Physicists from all over the world, searching for new particles, types of matter and even extra dimensions of space are on the verge of tomorrow's scientific discoveries. It is no wonder Hollywood borrows from this amazing science to keep movie goers on the edge of their seats. Join ESI and Dr. Sacha Kopp as we discuss antimatter, Armageddon and more.
Hot Science - Cool Talks
"Angels & Demons: Physics, Antimatter & Armageddon" by Dr. Sacha Kopp
Assistant Professor of Physics, The University of Texas at Austin
Friday, February 19, 2010 at 7:00 pm (Central Time)
Pre-lecture activities begin at 5:45 pm, come early and get involved!
Welch Hall (WEL) Rm. 2.224
FREE to the public
The Lost Symbol by Dan Brown is Brown's third Robert Langdon thriller. In Brown's first two Langdon books -- Angels & Demons and The Da Vinci Code -- Langdon uncovered conspiracies within the Catholic church that involved art and science. The Lost Symbol takes place in Washington D.C. and explores the secrets of Freemasonry.
Brown is not the first to use the Masons as a launching point for a thriller. Indeed, I couldn't help but compare my experience reading The Lost Symbol with watching National Treasure. I enjoyed the movie more because it took itself less seriously than The Lost Symbol and enjoyed a visual advantage (always nice to be able to see the symbols and buildings involved in a conspiracy). Still, there is plenty of Mason folklore to go around, and The Lost Symbol does a fine job of creating another mystery in our nation's capital.
So why do I consider The Lost Symbol merely an average read? First, Brown does not create anything new -- no new character development, no big surprises in plot trajectory. Furthermore, his signatures "twists" are not nearly as tantalizing as in his previous books. After so much build up, I found myself let down by the reality of the secrets revealed in the end. Finally, there are several points when it seems as if Brown is trying to make his book more intelligent or profound than it actually is. Langdon's rants about religion and truth, when not directly tied to the mystery, are tedious and even a little preachy. In fact, the last 50 pages of the book try a little too hard to be enlightening.
My recommendation: If you're planning a trip to Washington D.C. in the next year, this would be a fun read to accompany your tour. Otherwise, unless you're a die hard Brown fan, I'd get on your library list or wait for the paperback release.
Today Random House finally revealed the cover art for author Dan Brown’s latest book The Lost Symbol. The cover of the new book confirms that the third adventure will take place on home soil, with a 12-hour race to the finish quest set in Washington, DC. The book is the third in a series that follows mystery-solving Harvard symbologist Robert Langdon unravel conspiracy theories using hidden codes. As we’ve previously reported, Columbia Pictures has already moving forward with a third film in the franchise, which already accounts for over $1.23 billion in worldwide box office. Check out the full book cover after the jump.
The cover on the domestic release features a picture of the Capitol with a red wax seal against a background of symbols. The Masonic-like seal is speculated to be of the Ancient and Accepted Scottish Rite for the Northern Jurisdiction, confirming rumors that the story will likely deal with the Free Masons. The cover for the Britain and Australian editions shows the Capitol and a key with a square and a compass for a handle. Brown’s U.S. editor Jason Kaufman admits that the story is set in Washington but “it’s a Washington few will recognize.”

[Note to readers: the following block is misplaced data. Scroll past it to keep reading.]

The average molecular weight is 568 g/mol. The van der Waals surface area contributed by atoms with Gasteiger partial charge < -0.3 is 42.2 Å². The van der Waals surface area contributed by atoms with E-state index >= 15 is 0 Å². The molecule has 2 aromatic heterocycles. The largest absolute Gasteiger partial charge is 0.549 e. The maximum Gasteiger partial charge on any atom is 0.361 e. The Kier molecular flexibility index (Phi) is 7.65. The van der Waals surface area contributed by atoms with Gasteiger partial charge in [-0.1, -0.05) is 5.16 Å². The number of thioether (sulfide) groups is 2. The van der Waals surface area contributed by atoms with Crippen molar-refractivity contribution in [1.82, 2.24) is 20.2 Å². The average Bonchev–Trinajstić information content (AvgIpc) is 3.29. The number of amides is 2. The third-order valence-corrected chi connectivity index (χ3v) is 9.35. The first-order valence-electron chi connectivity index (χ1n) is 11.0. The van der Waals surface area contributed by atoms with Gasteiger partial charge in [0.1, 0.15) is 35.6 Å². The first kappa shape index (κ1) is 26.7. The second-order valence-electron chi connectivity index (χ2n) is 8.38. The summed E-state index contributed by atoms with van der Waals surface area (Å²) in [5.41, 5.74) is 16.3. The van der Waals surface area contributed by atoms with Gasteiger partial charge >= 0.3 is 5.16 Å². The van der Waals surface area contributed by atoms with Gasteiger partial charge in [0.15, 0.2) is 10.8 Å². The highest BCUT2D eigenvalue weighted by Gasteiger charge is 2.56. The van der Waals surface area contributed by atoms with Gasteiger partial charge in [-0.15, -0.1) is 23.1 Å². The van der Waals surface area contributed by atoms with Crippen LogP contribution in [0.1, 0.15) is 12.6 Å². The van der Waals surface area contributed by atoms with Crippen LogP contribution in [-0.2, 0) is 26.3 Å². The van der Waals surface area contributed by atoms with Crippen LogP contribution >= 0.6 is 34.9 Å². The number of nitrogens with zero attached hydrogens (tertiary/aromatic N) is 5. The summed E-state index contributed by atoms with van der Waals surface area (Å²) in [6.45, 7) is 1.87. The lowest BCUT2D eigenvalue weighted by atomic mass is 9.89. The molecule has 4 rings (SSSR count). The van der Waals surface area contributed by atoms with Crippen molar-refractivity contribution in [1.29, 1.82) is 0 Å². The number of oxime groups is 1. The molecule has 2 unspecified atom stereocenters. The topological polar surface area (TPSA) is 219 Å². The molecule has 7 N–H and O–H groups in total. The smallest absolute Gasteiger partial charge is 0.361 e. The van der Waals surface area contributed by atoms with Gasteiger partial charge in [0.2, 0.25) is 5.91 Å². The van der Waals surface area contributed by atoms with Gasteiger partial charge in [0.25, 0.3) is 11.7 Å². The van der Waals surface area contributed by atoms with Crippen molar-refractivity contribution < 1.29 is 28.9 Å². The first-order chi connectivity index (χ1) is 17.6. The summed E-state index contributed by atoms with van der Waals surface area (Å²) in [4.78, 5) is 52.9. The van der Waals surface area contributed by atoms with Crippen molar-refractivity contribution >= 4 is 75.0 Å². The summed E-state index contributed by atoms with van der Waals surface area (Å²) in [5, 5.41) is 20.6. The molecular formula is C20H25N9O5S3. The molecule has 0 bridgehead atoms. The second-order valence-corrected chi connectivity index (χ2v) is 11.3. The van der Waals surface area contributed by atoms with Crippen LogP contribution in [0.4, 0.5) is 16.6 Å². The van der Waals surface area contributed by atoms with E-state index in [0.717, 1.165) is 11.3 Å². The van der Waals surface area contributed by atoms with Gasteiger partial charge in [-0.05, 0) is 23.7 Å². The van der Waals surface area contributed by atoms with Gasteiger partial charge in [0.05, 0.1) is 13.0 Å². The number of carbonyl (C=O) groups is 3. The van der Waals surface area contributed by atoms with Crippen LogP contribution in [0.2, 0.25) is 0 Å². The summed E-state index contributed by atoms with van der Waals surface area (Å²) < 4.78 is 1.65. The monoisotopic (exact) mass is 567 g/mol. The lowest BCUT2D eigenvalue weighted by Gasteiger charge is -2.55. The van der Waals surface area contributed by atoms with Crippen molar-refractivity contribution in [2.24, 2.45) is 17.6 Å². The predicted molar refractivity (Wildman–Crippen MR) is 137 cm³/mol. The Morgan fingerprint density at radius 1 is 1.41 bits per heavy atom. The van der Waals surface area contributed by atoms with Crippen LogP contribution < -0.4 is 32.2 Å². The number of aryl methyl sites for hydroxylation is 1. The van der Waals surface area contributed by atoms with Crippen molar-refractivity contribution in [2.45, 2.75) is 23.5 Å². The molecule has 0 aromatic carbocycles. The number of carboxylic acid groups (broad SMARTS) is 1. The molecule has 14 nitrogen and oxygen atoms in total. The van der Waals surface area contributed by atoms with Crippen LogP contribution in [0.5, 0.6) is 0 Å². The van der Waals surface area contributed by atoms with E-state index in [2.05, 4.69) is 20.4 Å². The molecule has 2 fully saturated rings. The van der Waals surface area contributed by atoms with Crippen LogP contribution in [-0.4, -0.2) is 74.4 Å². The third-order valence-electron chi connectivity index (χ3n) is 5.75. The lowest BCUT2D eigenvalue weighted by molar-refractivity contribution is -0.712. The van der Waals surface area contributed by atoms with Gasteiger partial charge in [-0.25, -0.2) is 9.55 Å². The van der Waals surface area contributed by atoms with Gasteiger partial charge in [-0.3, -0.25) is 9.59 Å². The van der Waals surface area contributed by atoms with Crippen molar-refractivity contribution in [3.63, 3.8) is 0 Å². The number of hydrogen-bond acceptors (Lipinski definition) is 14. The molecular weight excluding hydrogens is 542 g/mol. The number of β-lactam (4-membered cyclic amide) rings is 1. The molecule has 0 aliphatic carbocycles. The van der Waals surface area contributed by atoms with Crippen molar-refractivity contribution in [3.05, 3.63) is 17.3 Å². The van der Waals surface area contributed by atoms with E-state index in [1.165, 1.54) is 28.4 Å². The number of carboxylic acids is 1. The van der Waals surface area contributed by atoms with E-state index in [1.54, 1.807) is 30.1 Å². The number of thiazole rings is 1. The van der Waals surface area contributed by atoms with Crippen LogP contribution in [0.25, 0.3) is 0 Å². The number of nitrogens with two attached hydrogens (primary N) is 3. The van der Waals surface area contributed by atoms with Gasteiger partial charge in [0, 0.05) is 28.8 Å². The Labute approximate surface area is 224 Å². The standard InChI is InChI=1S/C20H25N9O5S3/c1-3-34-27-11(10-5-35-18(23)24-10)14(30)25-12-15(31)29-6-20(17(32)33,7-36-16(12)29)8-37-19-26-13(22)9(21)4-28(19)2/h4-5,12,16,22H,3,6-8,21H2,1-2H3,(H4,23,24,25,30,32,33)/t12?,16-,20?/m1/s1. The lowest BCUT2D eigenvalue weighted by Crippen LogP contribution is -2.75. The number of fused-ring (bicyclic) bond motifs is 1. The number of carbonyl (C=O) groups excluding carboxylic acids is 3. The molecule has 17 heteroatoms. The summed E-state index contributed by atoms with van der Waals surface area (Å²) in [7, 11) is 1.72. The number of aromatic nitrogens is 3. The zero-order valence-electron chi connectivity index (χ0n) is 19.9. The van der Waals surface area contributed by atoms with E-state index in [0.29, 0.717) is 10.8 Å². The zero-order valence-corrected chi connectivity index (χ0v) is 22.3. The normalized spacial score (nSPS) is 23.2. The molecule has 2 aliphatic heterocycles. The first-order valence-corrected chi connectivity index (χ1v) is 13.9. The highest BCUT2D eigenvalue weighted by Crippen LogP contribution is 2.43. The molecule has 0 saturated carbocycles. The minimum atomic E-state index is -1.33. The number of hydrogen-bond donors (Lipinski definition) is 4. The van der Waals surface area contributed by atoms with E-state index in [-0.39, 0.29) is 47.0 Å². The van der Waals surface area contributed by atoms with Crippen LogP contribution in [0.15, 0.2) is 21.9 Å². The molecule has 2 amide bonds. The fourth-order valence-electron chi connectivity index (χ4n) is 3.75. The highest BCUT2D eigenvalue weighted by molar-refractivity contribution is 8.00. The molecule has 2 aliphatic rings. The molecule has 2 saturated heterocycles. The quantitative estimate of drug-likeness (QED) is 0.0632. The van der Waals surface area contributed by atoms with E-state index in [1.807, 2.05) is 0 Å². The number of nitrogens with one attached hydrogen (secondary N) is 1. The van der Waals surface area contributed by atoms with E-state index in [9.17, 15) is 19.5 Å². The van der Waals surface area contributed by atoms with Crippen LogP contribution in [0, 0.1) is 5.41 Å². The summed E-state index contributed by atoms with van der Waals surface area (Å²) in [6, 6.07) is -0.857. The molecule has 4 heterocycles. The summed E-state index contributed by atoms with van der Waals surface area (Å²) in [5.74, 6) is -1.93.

The book will hit store shelves on 9.15.09. No word on when exactly director Ron Howard plans to film the big scrern adaptation.
On the international front, it's proving to be a great summer for Sony Pictures, which has taken two movies that performed poorly in the U.S. and Canada to healthy grosses overseas. "Angels and Demons" this weekend became the No. 1 worldwide movie of the year, thanks much more to its $293 million in foreign grosses than the $116.1 million it has earned domestically.
With most Vatican City locations off-limits to film crews, you might be wondering just how Ron Howard’s new film, “Angels & Demons,” was made. Find the answers in the upcoming issue of “Cinefex,” which reveals the secrets behind the making of the blockbuster film by Ron Howard, based on Dan Brown’s best-selling book.
Due out on newsstands and in bookstores on June 15, “Cinefex” covers the film’s remarkable visual effects in a 14-page article that features exclusive interviews with visual effects supervisor Angus Bickerton and his team, charged, among other things, with digitally extending production designer Allan Cameron’s expansive sets to create realistic Vatican exteriors.
Accompanying the article are color photographs, including frames from the film and behind-the-scenes shots of the remarkable effects work. Pre-orders may be placed now by visiting the magazine¹s online store at www.cinefex.com
Source - cinefex.com
Interview : Ewan McGregor
May 21, 2009
Scottish actor Ewan McGregor can play virtually anything, from Obi Wan to an Irish priest and then anything in between. Effortlessly segueing from big-budget Hollywood to indie films such as the Sundance hit "I Love You Phillip Morris", McGregor is convincing in anything he does.
In Ron Howard's "Angels and Demons", McGregor co-stars as a priest on duty in the Vatican during impending papal elections. The part was originally an Italian before Howard changed it to an Irishman, now being played by a Scot.
While promoting the film in New York, Paul Fischer spoke to the always affable Mr. McGregor in thids exclusive interview:
Question: Is it a joy being an actor for you, the ability to jump from one extreme to the other as you did from Phillip Morris to Angels?
McGregor: I love it. I do like that about my job, yeah. I mean, the whole point of it is that you're pretending to be different people. And you get to explore other people's lives and worlds. And I'm always looking for things I haven't done before, or - you know, people - situations that I might be interested in exploring like that. Yeah. That is what makes it fantastic.